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Reducing the shortage of donor hearts in the UK

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VOL: 98, ISSUE: 28, PAGE NO: 32

Judith Stewart, RGN, is cardiothoracic recipient transplant coordinator, Wythenshawe Hospital, Manchester

The treatment of heart failure has improved in recent years and the number of patients waiting for heart transplant has consequently declined. In the past, the upper age limit for recipients was restricted in response to the shortage of available donor hearts but now these restrictions have been removed and biological age rather than chronological age is the criterion. Since the number of donors is declining (Fig 1), this means there is still a shortage of organs for transplantation.
The treatment of heart failure has improved in recent years and the number of patients waiting for heart transplant has consequently declined. In the past, the upper age limit for recipients was restricted in response to the shortage of available donor hearts but now these restrictions have been removed and biological age rather than chronological age is the criterion. Since the number of donors is declining (Fig 1), this means there is still a shortage of organs for transplantation.

This shortage has led to a reassessment of the suitability of potential donors. El Oakley et al (1996) suggest increasing the acceptable donor age to 55 years, and Young (1999) discusses the use of 'marginal' older donors for transplantation into patients whose morbidity and mortality would be high without transplant.

Last year, the Cardiothoracic Advisory Group at UK Transplant (2001) agreed to increase the maximum age for cardiothoracic donors to 65 years. The majority of hearts from older donors, however, have been found to be unsuitable on retrieval.

Assessing suitability for transplant
Donor hearts are a scarce resource, and we have a duty to donor families to ensure that they are transplanted into recipients who will gain the most benefit. Prospective recipients are, therefore, carefully assessed before being accepted on the waiting list.

Patients are referred for assessment by their own cardiologist. It is essential to ensure that they are not only fit to undergo major surgery but that they also have no underlying medical problems that could restrict the use of long-term immunosuppression. It is also important to establish that no further medical treatment is possible.

Patients are usually admitted for three or four days to undergo investigations. These include right-heart catheterisation to exclude high pulmonary artery pressure or pulmonary vascular resistance, as these are contraindications to heart transplant.

It is essential that patients have ceased smoking before being accepted on the waiting list. Coronary artery disease in the transplanted heart develops more rapidly with immunosuppression, and smoking accelerates this process. It is important that patients comply with medical treatment and advice at this stage because transplant is a lifelong commitment and requires motivation.

Further tests that patients need to undergo include:

  • Echocardiogram;
  • Cardiopulmonary exercise test;
  • Lung function tests;
  • Abdominal ultrasound;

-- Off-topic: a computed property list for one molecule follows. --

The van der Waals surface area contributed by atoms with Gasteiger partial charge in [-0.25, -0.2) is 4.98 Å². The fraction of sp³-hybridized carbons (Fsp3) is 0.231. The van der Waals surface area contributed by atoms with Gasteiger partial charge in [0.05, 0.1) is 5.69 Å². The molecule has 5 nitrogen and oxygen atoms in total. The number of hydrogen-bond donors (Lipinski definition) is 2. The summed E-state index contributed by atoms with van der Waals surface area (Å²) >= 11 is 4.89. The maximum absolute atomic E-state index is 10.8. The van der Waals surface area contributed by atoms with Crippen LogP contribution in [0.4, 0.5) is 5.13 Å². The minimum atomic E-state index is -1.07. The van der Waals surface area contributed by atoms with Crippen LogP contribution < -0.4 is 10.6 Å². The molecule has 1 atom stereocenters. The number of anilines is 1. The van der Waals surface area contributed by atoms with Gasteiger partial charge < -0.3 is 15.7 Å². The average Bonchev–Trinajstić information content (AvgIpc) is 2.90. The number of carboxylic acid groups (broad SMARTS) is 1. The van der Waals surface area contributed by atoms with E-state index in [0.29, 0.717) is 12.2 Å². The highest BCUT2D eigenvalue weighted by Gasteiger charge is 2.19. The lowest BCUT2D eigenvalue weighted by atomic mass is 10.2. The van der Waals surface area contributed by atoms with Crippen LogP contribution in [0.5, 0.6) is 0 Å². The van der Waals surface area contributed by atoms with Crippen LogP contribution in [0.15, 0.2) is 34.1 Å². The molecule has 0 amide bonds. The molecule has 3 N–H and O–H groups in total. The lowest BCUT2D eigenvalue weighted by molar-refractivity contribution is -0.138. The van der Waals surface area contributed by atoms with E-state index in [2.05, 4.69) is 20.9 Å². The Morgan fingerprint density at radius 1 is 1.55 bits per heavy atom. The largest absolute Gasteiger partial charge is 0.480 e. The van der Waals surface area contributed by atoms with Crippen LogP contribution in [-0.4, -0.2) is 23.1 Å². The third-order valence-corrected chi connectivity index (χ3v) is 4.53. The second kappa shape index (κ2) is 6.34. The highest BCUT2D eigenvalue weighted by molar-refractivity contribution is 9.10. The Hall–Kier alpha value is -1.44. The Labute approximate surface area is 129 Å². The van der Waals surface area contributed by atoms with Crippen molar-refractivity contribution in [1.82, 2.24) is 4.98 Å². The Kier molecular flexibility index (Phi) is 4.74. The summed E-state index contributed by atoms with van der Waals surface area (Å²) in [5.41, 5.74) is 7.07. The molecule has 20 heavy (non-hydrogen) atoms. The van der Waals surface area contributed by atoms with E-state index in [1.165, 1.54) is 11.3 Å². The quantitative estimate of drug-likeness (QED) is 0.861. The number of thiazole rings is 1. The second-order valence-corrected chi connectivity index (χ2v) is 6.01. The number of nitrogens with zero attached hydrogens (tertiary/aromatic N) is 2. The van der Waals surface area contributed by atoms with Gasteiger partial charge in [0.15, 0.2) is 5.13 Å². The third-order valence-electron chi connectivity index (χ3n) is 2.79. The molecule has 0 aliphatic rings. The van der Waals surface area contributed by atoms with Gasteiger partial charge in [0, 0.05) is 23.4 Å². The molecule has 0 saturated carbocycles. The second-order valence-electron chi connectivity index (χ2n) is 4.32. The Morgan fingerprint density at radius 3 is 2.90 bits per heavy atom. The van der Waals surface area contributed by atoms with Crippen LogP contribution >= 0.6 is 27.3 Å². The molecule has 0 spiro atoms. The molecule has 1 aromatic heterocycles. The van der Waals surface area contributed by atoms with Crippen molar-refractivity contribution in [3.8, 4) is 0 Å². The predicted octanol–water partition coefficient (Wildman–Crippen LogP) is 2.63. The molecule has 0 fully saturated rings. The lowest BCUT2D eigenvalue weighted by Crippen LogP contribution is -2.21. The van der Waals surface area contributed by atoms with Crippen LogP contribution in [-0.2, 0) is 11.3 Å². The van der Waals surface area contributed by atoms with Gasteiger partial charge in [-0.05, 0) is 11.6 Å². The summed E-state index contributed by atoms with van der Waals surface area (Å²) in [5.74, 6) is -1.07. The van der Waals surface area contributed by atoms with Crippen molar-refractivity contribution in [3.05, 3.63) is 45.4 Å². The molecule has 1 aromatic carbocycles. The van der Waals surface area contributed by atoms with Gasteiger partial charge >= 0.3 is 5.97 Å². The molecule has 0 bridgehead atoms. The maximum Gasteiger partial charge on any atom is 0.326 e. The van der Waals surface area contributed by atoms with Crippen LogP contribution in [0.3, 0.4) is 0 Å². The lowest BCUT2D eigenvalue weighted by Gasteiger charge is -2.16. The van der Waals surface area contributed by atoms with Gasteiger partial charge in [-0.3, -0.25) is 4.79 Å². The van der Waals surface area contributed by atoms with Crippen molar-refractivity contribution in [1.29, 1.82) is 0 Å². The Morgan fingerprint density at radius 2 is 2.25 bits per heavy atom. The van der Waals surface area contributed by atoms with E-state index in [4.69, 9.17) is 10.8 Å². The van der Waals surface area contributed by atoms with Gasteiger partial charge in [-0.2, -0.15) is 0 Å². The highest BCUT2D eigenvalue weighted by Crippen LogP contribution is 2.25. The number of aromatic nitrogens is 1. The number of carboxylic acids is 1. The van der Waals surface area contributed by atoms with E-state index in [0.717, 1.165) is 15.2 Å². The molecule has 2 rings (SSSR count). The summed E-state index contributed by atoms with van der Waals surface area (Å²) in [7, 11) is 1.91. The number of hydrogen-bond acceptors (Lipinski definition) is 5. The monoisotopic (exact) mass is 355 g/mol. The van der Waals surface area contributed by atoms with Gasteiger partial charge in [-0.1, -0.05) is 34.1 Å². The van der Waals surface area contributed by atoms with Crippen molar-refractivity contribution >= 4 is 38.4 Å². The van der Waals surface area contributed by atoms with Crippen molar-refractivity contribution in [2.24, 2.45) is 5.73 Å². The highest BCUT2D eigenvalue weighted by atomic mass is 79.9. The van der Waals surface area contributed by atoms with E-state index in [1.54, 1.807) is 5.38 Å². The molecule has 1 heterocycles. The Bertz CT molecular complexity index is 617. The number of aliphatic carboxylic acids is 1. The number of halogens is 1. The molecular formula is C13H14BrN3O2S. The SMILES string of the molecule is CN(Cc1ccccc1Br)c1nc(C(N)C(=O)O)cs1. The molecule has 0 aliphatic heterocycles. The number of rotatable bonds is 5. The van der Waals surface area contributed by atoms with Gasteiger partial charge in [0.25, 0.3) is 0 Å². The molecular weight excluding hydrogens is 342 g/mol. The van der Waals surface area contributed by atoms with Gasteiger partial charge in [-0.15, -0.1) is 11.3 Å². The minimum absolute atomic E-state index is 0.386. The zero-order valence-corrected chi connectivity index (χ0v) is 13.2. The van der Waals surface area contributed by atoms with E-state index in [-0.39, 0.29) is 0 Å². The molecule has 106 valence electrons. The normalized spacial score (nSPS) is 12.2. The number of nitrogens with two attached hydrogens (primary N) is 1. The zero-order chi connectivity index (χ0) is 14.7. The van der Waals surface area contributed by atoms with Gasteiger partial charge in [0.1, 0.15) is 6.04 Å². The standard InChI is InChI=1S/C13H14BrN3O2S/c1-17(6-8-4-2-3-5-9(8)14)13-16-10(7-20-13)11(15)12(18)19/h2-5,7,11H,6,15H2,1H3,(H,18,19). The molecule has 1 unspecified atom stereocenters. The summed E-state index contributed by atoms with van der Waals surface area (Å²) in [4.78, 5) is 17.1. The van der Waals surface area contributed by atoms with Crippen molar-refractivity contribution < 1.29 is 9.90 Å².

• Dental assessment;
  • 24-hour urine collection for creatinine clearance;
  • Blood for biochemistry, haematology, immunology and tissue typing;
  • Microbiology screening;
  • Virology screening.
Patients are seen by the transplant physiotherapist, social worker and coordinator. They are given verbal and written information and have the opportunity to ask questions. If the test results indicate that they may be suitable, they are seen by a consultant transplant surgeon. Individual cases are discussed by the multidisciplinary team before the patient is placed on the transplant waiting list. Ideally, there should be continuity of care for each patient via a heart failure clinic while they are waiting (Stevenson, 1996).

Once accepted on the waiting list patients are registered with UK Transplant and their details are put on the national database. UK Transplant is a special health authority whose key role is to ensure that donated organs are matched and allocated in a fair and unbiased way (UK Transplant Support Service Authority, 1999).

Psychological effects of waiting for a transplant
The time patients wait for a heart depends on finding a suitable donor. Some may only wait a few hours or days, while others may have to wait months or years. Because there are not enough donor organs to meet demand, many patients die before a suitable heart becomes available.

Patients, understandably, find this extremely stressful. Their initial relief from the anxiety of wondering whether they will be accepted on the waiting list is replaced by the agony of wondering whether they will be called. All patients are issued with a pager so the transplant coordinator can contact them at any time, but they also know that every phone call could be a summons to the transplant unit.

With all solid organ transplants there is a critical period known as the ischaemic time. This is the time the organ can survive without a blood supply. A heart has a maximum ischaemic time of four hours, so it must be retrieved, packaged, transported (sometimes hundreds of miles), unpacked and transplanted within this time. This means the recipient has to be brought to the transplant unit and prepared for theatre before the retrieving surgeon has examined the heart. If the surgeon is unhappy with the condition of the heart, the transplant is called off and the patient must go home and wait for the next call.

Aborted transplants can be traumatic and happen to around half the patients waiting for hearts. All cardiothoracic transplant units run support groups for people on the waiting list, where they can meet those in a similar situation, and receive support and counselling.

Matching donor and recipient
In cardiac transplantation there is usually insufficient time to perform a prospective tissue-typing crossmatch. This is done only if there is evidence that the recipient has antibodies that may aggressively attack the donor organ. In most cases, the decision is made by matching blood group and assessing the size by comparing the height and weight of the donor and the recipient. Donor and recipient can be of both different ethnic origin and gender, provided the organ is of a suitable size.

Sometimes a heart may be donated from a person who has received a heart/lung transplant but who has a healthy heart. The healthy heart is then transplanted into another recipient. This process is known as a domino transplant.